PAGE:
So long story short, finished (about) 2:16:45 and that's 5 minutes off my previous personal best. Thanks again (I can't say it enough) to all who supported the run -- friends, family, donors, TNT team, Jen Nauck (who gave up half a day in Moab to cheer me on -- and brought me beer at the finish. This is Utah, so we had to hide behind the car and pour it into metal bottles. V. naughty =)

Thursday, March 17, 2011

Time to Run! And I've dedicated each mile to a hero of mine ...

So I can't believe the Canyonlands Half Marathon will be FINISHED in less than 48 hours! It's been such an adventure running in strange new places, running backwards in the freezing wind, doing speed workouts in the graveyard ... best of all, it's helped me reconnect with some wonderful people and meet some new ones through my wonderful and very dedicated TNT team!

So to keep me running during the race, I'm dedicating each mile to a hero of mine -- someone who has inspired me personally or supported me during this training season. It's also a trick I use to keep my butt moving, I wouldn't want to let any of you down by dropping out during your mile!

Mile 1 - To Jennifer Gessner, someone I haven't seen in person since high school who made the very first donation in honor of her friend Marti, who has been kicking lymphoma's ass for many years.

Mile 2 - To my aunt Patty Ryan Miller, who chased down donations from practically everyone she knew!

Mile 3 - To Kelly Kotary and Phil Haynes who donated generously to the cause even in the midst of starting their own businesses, remodeling a house and other financial craziness.

Mile 4 - To Valerie Keller, my patient, positive and encouraging roommate who has never complained that our house has been filled with stinky running clothes for four months straight.

Mile 5 - To the Hulses (Rob, Holly, Austin, Jason and Chelsea) who were hands down my biggest donors this season. They are an awesome family I met while working in Shanghai.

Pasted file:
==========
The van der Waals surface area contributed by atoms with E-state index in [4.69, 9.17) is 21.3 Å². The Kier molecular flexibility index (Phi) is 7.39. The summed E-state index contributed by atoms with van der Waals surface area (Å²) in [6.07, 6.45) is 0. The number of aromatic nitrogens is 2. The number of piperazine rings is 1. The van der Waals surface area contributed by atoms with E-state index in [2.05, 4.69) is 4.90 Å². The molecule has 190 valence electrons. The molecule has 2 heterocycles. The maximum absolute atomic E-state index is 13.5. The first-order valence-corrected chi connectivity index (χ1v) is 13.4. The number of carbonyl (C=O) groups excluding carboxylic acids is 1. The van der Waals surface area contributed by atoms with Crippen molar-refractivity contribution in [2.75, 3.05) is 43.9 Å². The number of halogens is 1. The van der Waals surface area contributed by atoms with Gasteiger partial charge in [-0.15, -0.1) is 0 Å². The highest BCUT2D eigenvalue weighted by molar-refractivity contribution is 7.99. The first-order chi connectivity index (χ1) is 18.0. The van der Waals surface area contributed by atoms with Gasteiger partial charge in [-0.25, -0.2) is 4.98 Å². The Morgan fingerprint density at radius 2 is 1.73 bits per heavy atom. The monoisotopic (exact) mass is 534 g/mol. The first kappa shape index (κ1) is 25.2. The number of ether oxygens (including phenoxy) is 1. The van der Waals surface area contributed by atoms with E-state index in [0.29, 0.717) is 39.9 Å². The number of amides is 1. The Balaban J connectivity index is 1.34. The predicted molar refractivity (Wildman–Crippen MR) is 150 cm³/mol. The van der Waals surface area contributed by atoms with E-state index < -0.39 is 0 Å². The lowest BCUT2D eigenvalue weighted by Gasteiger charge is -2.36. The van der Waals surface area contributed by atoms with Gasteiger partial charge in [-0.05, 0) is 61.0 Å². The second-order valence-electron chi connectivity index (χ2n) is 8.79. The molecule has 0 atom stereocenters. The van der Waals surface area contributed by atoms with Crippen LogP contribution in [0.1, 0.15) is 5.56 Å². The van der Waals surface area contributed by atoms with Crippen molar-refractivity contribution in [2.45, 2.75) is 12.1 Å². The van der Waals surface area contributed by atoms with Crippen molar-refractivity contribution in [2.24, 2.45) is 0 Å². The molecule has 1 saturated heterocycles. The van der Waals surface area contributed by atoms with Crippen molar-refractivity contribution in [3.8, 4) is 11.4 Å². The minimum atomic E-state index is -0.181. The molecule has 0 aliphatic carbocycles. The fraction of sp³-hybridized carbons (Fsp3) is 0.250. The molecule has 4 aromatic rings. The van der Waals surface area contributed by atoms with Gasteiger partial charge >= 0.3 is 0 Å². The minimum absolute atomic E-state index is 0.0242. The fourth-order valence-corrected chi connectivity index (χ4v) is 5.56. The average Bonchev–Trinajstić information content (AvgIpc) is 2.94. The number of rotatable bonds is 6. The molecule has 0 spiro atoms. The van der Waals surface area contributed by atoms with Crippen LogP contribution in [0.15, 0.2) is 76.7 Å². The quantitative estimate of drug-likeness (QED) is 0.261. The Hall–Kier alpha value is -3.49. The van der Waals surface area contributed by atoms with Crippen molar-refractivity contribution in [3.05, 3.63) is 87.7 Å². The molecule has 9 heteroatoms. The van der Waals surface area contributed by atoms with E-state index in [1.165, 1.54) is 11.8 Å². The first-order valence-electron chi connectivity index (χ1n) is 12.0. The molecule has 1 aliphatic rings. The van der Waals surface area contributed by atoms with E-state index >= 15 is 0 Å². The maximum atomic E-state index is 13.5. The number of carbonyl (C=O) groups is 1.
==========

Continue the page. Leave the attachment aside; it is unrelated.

Mile 6 - Jen Nauck, my friend who will be accompanying me to Canyonlands on her birthday! Just having her watch is making the whole experience so much more gratifying.

Mile 7 - Kim Herzog, my friend in Cleveland whose grandma has lymphoma.

Mile 8 - My only Fort Collins teammate at Canyonlands, Donna McGovern. It's her first half marathon, and when she started training, she had just finished chemo for Hodgkin's Disease. She also just found out she's the biggest fundraiser in Colorado TNT this season.

Mile 9 - The people of Japan and Libya who are dealing courageously with respective disasters.

Mile 10 - To my TNT Fort Collins teammates, and especially to coach Jen, mentor Mary and team captains Johanna and Kristina who put so much time in for all of us.

Mile 11 - To our team heroes Kim and Annabel. Kim is a leukemia survivor who was diagnosed while pregnant with her daughter. They're both doing great!

Mile 12 - To my Dad, Greg Maurer, who is now walking on the treadmill at rehab doing his own brand of training. It probably feels like he's running a half-marathon some days.

Mile 13 - To my Mom, Kathie Maurer, who is a 10 year survivor of lymphoma in 2011 and inspires me every day. I was thinking of you on all those long, freezing, unbearable runs, mom! You just never quit, so I couldn't either.

I wish I had more miles to give away, because I could go on and on! So many people contributed and altogether we've raised about $2,500 for the Leukemia and Lymphoma Society and donations are still coming in. Thanks to everyone who contributed. You'll all be with me out there running in the desert!

By the way, for all those who want to send their good vibes, the race starts at 10:00 a.m. US mountain standard time on Saturday, March 19. If you want to send extra vibes during your mile, I'm going at about at 10:15 - 10:30 pace.

Okay, I'm off to tattoo all your names on my arm (in Sharpie marker) so I can remember who's when!

Friday, March 4, 2011

Why I need a right-wing survivalist to write a book with!

Okay, so in response to all the hilarious and helpful comments from my latest Facebook post and hash listserve, here's why I'm seeking a right-wing coauthor who knows how to survive the apocalypse. (Interesting position to be in as a left-wing girl, believe me).

For friends interested in publishing their own books (I know you're out there!), this might be an eye-opener about the publishing industry as well. Certainly was for me.

NOTE: Most of the following applies to non-fiction publishing. Fiction is a different process.

Okay, so this all started when one of the freelance newsletters I subscribe to included a blurb from an agent seeking writers for some very specific non-fiction projects.

That surprised me -- I always thought the author seeks out the agent, not the other way around. At least with legit agents.

Turns it's pretty common for a publisher who wants to jump on the latest hot trend to turn to agents. The agent then finds an author with the expertise/voice/platform that fits the publisher's project.